What does your husband have to say about this? does he smoke? Is he in agreement with you? I understand completely how you feel. I grew up in a stinky smoke filled household. Maybe if you and your husband can kindly offer her a fresh shirt while she's at your house because you are a new mom and a bit protective. Make it seem like your just doing what you think is best for your new baby. Let her know that she is loved and you are excited to introduce her new grandchild to her. Good luck, in-laws can sometimes be pesky.
B.R. answers from Bangor on October 12, 2006
When I read what you wrote it reminded me of myself when I was pregnant. My mother and my mother in law smoke and I hate it. I did not want them to hold the baby because of their clothes stinking too! You can't change that the smoke will be on the clothes but you can make sure hands are washed. That is what I insisted on. And talk to your mother in law with love about how you feel.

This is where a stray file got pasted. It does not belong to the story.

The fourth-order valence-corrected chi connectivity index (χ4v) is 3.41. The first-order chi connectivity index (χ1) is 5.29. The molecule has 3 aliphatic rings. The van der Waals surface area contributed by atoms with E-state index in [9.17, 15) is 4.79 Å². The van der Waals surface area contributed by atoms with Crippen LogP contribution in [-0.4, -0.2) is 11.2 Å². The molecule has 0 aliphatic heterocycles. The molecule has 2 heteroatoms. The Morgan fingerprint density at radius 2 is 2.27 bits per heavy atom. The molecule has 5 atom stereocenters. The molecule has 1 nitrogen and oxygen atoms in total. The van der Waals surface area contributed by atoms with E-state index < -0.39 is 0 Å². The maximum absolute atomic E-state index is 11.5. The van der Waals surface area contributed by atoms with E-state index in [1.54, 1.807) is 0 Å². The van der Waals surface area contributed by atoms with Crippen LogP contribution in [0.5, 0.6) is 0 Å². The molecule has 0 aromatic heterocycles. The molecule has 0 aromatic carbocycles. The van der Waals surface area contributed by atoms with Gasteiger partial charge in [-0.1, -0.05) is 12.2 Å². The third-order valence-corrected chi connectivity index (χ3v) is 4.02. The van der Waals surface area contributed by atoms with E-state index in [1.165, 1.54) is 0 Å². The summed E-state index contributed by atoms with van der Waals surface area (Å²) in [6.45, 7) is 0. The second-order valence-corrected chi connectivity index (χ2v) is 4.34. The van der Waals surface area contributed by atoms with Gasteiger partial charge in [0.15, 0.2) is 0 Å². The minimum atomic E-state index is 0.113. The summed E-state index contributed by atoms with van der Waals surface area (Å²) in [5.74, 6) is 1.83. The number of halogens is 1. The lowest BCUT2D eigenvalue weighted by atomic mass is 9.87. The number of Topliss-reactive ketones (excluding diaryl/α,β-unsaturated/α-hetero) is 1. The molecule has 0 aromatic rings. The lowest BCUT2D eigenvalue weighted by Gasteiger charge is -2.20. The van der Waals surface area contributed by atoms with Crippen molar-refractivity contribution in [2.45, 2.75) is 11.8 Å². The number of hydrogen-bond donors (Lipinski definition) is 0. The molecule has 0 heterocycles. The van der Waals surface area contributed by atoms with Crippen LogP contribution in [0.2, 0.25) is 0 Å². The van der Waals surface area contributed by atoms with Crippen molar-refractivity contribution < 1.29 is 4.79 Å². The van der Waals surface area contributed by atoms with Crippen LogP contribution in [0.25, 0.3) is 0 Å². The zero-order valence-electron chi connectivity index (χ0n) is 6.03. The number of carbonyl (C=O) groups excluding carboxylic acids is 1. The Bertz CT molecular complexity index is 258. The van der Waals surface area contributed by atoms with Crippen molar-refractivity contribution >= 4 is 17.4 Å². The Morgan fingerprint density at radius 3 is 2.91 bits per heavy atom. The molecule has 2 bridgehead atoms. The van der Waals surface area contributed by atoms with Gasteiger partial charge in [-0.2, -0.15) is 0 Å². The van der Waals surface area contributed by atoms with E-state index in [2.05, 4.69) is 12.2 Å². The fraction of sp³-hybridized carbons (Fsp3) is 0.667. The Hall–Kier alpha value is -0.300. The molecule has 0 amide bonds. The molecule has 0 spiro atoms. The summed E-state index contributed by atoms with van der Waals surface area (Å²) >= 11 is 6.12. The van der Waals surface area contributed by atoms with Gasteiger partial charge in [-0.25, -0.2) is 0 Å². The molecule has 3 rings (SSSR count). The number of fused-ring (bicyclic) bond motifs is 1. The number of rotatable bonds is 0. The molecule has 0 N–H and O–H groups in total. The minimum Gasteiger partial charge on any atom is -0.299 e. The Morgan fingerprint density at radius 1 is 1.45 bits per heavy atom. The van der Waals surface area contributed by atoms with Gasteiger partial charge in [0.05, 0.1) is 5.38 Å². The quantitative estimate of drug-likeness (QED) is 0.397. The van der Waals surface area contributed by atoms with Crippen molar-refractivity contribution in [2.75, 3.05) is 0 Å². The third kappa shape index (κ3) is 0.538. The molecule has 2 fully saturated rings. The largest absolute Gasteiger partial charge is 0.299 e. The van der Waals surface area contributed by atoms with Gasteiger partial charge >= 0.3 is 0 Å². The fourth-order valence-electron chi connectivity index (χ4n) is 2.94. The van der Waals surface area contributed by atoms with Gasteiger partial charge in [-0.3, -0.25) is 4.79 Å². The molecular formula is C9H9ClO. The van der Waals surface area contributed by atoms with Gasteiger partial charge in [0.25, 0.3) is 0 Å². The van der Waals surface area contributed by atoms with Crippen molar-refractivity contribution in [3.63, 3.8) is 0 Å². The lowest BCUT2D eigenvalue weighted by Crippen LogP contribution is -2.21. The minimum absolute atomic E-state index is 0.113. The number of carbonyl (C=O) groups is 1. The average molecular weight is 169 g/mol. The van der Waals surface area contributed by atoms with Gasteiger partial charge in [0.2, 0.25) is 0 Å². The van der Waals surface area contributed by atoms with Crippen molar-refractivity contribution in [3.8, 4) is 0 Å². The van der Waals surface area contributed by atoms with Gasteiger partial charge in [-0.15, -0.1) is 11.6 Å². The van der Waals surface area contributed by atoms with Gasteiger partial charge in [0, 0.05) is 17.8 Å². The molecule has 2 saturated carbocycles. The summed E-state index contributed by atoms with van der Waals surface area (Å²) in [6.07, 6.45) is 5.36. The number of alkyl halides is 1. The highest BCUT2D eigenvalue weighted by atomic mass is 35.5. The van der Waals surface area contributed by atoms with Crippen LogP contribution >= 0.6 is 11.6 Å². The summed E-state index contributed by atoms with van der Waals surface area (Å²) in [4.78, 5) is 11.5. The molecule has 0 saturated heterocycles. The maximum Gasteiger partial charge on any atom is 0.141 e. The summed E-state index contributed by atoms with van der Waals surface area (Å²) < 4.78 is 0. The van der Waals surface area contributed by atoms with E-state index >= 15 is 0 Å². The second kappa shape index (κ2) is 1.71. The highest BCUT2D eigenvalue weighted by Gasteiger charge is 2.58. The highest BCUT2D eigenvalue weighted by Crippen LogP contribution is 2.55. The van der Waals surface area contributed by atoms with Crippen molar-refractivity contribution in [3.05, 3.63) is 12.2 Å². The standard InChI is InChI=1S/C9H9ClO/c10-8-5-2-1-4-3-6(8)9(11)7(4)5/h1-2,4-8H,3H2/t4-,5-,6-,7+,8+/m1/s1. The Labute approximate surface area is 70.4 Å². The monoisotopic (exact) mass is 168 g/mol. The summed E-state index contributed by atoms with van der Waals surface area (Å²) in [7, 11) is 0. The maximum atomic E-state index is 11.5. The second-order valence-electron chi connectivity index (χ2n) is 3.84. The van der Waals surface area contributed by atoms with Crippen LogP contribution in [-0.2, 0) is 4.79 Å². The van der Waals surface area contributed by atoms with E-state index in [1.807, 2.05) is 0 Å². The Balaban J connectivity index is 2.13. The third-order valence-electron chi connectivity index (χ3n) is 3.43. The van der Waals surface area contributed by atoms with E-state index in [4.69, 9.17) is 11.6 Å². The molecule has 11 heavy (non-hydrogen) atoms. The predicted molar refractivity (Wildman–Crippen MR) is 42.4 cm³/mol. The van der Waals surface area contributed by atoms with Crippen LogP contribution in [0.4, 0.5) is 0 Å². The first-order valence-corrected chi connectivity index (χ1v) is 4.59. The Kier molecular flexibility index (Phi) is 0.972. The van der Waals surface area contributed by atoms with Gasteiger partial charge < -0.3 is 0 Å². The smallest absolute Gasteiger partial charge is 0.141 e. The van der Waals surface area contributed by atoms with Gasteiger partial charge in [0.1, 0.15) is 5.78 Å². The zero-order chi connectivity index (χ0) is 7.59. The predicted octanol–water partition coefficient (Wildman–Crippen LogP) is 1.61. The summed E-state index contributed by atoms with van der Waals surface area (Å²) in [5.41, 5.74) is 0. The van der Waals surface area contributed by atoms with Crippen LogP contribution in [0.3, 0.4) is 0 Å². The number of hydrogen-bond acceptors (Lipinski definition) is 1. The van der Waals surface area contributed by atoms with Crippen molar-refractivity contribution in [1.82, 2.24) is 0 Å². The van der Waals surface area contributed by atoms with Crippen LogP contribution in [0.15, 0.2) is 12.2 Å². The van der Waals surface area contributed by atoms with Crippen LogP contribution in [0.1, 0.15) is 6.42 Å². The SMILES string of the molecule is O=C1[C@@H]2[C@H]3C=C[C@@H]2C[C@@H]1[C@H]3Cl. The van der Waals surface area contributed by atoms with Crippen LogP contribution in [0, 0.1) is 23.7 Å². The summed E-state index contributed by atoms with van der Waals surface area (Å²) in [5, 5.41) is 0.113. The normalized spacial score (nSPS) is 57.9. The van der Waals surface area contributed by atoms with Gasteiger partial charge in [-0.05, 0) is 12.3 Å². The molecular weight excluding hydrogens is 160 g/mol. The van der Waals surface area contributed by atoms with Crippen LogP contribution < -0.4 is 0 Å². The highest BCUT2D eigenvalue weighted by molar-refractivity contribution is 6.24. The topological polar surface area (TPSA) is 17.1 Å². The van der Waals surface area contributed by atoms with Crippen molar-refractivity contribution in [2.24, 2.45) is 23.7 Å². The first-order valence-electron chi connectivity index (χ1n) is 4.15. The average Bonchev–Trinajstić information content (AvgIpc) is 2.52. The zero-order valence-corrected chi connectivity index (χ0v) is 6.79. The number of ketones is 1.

I hope this information helps you.